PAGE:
A variable is a non-numerical symbol used in a mathematical expression that serves as a placeholder for any of a specified set of values. A large part of elementary algebra is devoted to learning techniques for determining the value (or set of possible values) of a variable that appears in an equation or inequality.
In theory, any symbol (other than a number) can be used to represent a variable. In practice, letters (usually English or Greek) are used as they make communication easier.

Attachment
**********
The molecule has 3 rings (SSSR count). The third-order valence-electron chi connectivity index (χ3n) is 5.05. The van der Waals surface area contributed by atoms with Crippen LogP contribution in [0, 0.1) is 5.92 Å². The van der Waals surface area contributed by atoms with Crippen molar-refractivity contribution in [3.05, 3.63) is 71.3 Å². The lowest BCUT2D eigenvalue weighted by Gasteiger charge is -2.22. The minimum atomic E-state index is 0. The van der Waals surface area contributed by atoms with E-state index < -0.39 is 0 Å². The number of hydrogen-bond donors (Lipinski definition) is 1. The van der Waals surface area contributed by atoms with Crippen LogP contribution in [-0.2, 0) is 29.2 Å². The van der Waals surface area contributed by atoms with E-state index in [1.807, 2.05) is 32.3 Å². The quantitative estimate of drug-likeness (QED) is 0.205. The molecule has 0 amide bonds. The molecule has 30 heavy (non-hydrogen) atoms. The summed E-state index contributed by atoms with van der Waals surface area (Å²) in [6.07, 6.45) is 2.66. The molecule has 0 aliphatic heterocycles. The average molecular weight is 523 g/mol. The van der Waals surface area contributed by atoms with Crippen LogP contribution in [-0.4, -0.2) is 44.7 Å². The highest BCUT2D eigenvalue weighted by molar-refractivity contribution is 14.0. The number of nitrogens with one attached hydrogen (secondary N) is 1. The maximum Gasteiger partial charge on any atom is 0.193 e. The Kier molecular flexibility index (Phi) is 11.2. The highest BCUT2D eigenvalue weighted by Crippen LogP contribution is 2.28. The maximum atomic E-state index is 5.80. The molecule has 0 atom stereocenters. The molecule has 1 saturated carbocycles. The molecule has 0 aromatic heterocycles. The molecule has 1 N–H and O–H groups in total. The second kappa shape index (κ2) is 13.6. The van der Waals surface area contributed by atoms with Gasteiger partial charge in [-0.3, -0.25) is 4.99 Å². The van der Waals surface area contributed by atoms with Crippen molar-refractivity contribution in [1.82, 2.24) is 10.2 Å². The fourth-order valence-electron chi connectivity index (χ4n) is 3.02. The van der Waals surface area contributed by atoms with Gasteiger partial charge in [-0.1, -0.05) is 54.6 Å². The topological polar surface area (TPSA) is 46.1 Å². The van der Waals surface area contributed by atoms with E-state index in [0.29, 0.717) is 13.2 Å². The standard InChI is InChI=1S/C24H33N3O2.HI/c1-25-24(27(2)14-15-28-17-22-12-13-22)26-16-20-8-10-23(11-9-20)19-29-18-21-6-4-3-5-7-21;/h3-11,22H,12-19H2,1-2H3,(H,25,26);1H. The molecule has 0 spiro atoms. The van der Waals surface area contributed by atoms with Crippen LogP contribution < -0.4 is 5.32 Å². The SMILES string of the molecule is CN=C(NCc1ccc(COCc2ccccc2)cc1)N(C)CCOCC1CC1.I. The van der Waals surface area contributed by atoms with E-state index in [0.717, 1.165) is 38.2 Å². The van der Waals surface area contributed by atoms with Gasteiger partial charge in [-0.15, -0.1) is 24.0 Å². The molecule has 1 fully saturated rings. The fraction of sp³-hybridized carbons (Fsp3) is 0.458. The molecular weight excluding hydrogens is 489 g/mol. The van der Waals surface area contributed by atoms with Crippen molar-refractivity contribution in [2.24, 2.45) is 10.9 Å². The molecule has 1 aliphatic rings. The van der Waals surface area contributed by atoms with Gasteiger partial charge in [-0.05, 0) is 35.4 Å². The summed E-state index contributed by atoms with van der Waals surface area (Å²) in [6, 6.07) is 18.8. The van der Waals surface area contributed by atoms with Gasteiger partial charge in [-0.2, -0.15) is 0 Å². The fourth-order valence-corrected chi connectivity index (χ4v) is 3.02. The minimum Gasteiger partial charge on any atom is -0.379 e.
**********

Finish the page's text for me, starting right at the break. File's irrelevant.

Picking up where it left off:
There are some symbols that are rarely used as variables because they are by convention treated as the names of specific constants. They include:
- e — typically representative of Euler's number.
- π — pi, which has multiple mathematical meanings but is most commonly used to represent the ratio of a circle's circumference to its diameter (approximately 3.14159).
- o — usually avoided by mathematicians for risk of confusion with the empty set (∅) or the numeral zero (0). (But see Order notation, Big O notation and Little O notation.)
Other symbols are often treated as the names of functions or other mathematical objects and so make poor choices of variable names. For example:
- f — the prototypical name of a function.